Makgill says he has had trouble dragging data out of the MOJ – it took an Information Commissioner's Office judgement to compel them to release spending data, a process that took 13 months.
The Department for Business, Innovation and Skills' position where it has to defend the commercial interests -and thus data - of trading funds like the Ordnance Survey, Land Registry and Met Office make it “the most harmful countervailing force to the development of an open national information infrastructure”, Boswarva claims.
For example, the department came under criticism from MPs in March last year for including the Postcode Address File – a database of all UK addresses – in its sale of the Royal Mail, meaning it would no longer be available to all.
It is the Cabinet Office, ironically the department responsible for open data policy, that is cited by all respondents as having the worst record in central government when it comes to publishing its own data.
Despite being in charge of cajoling the public sector into publishing more data and becoming more transparent, the Cabinet Office did not publish its spending data for a whole year from August 2014. This data is supposed to be released every month.
“The Cabinet Office itself doesn't hold much data. But as the lead department for open data policy, its failure to publish recent spending data and its notorious hostility to FOI have undermined its credibility,” Boswarva says.
“The Cabinet Office’s guiding principle seems to be ‘Do as I say, not as I do’,” one civil servant who wished to remain anonymous told ComputerworldUK.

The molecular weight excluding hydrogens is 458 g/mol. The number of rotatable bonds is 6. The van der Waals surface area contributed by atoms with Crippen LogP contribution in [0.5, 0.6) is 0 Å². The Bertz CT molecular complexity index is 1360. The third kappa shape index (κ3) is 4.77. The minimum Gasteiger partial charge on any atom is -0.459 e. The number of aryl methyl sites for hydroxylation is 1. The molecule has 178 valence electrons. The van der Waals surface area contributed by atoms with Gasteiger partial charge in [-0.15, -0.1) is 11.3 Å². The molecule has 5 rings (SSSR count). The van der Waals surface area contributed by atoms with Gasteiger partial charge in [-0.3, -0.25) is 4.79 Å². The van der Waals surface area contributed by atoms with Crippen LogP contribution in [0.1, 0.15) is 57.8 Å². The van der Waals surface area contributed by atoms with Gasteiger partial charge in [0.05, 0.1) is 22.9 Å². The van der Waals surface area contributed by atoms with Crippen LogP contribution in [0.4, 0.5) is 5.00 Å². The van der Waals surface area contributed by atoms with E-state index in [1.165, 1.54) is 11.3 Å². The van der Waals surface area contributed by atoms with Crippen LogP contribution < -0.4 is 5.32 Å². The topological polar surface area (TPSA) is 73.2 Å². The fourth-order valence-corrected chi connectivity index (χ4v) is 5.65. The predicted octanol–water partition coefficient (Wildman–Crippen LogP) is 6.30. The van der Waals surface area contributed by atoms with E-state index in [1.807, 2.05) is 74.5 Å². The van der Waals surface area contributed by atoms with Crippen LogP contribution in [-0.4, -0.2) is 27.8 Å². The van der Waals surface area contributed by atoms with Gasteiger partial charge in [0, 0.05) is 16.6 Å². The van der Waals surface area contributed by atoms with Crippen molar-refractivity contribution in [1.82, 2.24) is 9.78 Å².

“In the Cabinet Office, there is a whole team dedicated to transparency, yet they can't seem to even persuade their finance teams to regularly publish spending data,” Makgill says.
“It's the only department I've seen where there is such a clear demarcation between what the policy people are trying to achieve and the service is actually delivering,” he adds.
Anecdotal evidence from civil servants and startups suggests the Cabinet Office’s laggard approach to releasing its own data and resistance to FOI is being used as an excuse by other departments who take a more lax approach to the issue.
“We've heard from people who are having problems getting their department to publish their data as their leaders are saying 'well, the Cabinet Office aren't doing it'. It corrodes from the head down,” Makgill says.
Its easy to see open data as a niche issue. But without good quality data, we are all in the dark about the work government does: its impact, its value and its importance.
“The use of purchasing data in government has historically improved services. If you smother data, you smother innovation,” he adds.
That means the public can't scrutinise the government properly, civil servants make decisions based on partial data and politicians cannot fully understand the consequences of their policies. With significant cuts expected to be made across public services this autumn, that is quite a scary thought.